Google startled the tech world yesterday by releasing Android P. Many techies were unprepared for the news, not expecting the release to happen until the twentieth.
Naturally, the surprise didn’t stop anybody from playing the name game. Now that we know Android P, aka Android 9, is officially named “Pie,” the just-released OS is ancient history, and everyone is speculating about the name of next year’s release.
Let’s face it, there just aren’t a whole lot of foods beginning with “Q”–and most of those aren’t sweets by any stretch of the imagination. Quesadilla? Quiche? Quinoa? Goddess preserve us. Pun intended, because the most likely choice I’ve been able to come up with is Quince, which is frequently found (to the extent you can call it “frequent”) in jams, jellies, and preserves.
But you know, there is a dark horse candidate.
(Image copyright Quaker Oats.)
It’s a sweet. No more so than any other sugared cereal, I suppose, but yeah, there’s a lot of sugar in those boxes. It wouldn’t be the first time Google has done a corporate tie-in for an Android release. And really, wouldn’t Android’s robot mascot look great with a propeller mounted on its head?
(Android Robot owned by Google, naturally.)
Come on, Google, make it happen.
If you think I’m pulling that idea out of my rear end, you’re partly right. But there is a possibility that Google is prepping us for a bit of MTV-generation nostalgia.
Consider: Why did they choose yesterday, August 6, to make the Android Pie release? 8/6 is hardly a date of significance to pie. But it starts to make more sense when you consider that news reports citing Google’s announcement started appearing around 9:00 (US PDT).
I can’t find the actual press announcement from Google, but… Allow reporters a bit of time to pull up their stories and add last-minute details. That would imply the release came out around 8:00. Might it have been 7:53:09? Just saying.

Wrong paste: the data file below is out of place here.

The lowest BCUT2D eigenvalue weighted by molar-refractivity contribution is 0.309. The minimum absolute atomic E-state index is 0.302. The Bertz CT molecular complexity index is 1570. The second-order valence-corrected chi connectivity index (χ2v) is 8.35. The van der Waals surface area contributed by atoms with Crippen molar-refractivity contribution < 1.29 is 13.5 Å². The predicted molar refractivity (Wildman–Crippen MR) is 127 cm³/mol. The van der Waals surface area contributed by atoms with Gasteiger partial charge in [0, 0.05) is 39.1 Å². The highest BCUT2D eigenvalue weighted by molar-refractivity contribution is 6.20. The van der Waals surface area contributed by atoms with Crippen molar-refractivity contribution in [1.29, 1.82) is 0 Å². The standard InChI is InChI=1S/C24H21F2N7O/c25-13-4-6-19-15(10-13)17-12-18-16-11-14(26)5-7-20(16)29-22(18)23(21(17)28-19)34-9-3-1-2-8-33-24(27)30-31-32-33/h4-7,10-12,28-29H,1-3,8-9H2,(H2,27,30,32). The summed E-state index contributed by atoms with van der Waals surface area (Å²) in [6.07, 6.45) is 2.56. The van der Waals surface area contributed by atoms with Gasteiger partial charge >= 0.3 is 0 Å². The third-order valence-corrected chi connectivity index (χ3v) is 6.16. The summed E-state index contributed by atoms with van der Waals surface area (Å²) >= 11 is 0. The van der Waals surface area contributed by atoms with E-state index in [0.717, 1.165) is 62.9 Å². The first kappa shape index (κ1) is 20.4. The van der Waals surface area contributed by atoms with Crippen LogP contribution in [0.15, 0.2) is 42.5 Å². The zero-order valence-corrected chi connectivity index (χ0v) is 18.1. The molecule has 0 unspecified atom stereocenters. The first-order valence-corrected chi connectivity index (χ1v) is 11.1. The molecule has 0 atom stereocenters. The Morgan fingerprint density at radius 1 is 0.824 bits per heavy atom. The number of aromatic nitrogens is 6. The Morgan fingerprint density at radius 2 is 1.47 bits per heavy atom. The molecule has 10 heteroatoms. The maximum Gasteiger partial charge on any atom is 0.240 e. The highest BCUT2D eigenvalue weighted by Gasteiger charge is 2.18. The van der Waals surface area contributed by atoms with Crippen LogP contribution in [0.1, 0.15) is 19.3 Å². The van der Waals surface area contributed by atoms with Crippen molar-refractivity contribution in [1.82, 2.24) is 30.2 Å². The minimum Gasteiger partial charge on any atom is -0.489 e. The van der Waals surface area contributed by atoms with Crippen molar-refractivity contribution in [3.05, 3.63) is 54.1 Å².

Counter-arguments that yesterday was three months after Google I/O will be cheerfully ignored. Secret conspiracies are much more fun. And besides, why do you think they chose the date they did for I/O?
Joking aside, there aren’t a whole lot of surprises in the release. Google revealed most of their plans at I/O back in May. And, of course, developers and the incurably brave have been using the public betas for the past three months.
Perhaps the biggest surprises are those of omission. Two big pieces of planned functionality–“Slices,” which will allow apps to export content to other apps and the “Digital Wellbeing” initiative, a set of features designed to make you put down your phone and interact with humans–aren’t included. Google says they’ll both be released “later” this year.
That’s a little disappointing. I was looking forward to seeing Digital Wellbeing in action; some of the announced bits of it sounded useful.
I guess I can spend the intervening time getting the hang of the new navigation. The changes to the Back button should be simple enough–either it’s there or it isn’t–but when it is, it should work more or less as it has in the past.
Doing away with the “Recent Apps” button will be tougher. I use that one a lot. Sure, I’ll eventually retrain my muscle memory to swipe up from the “Home” button and to swipe left/right through the apps instead of up/down. But the whole thing smacks of change for the sake of change.
Unless, of course, Android Quisp is going to introduce some startling new functionality behind a button located where “Recent Apps” used to be. In that case, getting the button out of the way now, in order to give sluggards like me a whole year to reprogram their brains, is an excellent idea.
I’ll undoubtedly have further thoughts on Android Pie once I get my hands on it. I’m still waiting for it to show up on my shiny new Pixel 2 XL. You’d think Google was being cautious with the rollout. It’s not like Android ever has unexpected bugs, right?